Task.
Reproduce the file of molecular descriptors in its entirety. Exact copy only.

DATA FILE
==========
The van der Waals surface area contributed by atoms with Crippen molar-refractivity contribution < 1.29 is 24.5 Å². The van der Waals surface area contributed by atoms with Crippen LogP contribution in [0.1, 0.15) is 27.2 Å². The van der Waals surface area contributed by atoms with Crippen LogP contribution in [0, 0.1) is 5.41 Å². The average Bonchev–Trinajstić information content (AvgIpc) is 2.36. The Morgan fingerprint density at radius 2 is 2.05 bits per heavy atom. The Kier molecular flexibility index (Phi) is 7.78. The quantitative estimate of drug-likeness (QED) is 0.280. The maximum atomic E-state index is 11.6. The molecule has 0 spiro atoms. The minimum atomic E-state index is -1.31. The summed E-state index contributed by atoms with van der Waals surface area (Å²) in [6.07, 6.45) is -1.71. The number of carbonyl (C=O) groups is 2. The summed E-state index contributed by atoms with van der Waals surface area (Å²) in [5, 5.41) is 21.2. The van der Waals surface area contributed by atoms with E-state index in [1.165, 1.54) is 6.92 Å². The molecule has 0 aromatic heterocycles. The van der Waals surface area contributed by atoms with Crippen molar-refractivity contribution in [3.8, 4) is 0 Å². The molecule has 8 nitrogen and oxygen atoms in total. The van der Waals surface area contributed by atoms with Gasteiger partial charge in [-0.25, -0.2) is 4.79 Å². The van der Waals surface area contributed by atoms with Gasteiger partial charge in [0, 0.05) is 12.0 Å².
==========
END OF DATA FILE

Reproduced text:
The van der Waals surface area contributed by atoms with Crippen molar-refractivity contribution < 1.29 is 24.5 Å². The van der Waals surface area contributed by atoms with Crippen LogP contribution in [0.1, 0.15) is 27.2 Å². The van der Waals surface area contributed by atoms with Crippen LogP contribution in [0, 0.1) is 5.41 Å². The average Bonchev–Trinajstić information content (AvgIpc) is 2.36. The Morgan fingerprint density at radius 2 is 2.05 bits per heavy atom. The Kier molecular flexibility index (Phi) is 7.78. The quantitative estimate of drug-likeness (QED) is 0.280. The maximum atomic E-state index is 11.6. The molecule has 0 spiro atoms. The minimum atomic E-state index is -1.31. The summed E-state index contributed by atoms with van der Waals surface area (Å²) in [6.07, 6.45) is -1.71. The number of carbonyl (C=O) groups is 2. The summed E-state index contributed by atoms with van der Waals surface area (Å²) in [5, 5.41) is 21.2. The van der Waals surface area contributed by atoms with E-state index in [1.165, 1.54) is 6.92 Å². The molecule has 0 aromatic heterocycles. The van der Waals surface area contributed by atoms with Crippen molar-refractivity contribution in [3.8, 4) is 0 Å². The molecule has 8 nitrogen and oxygen atoms in total. The van der Waals surface area contributed by atoms with Gasteiger partial charge in [-0.25, -0.2) is 4.79 Å². The van der Waals surface area contributed by atoms with Gasteiger partial charge in [0, 0.05) is 12.0 Å².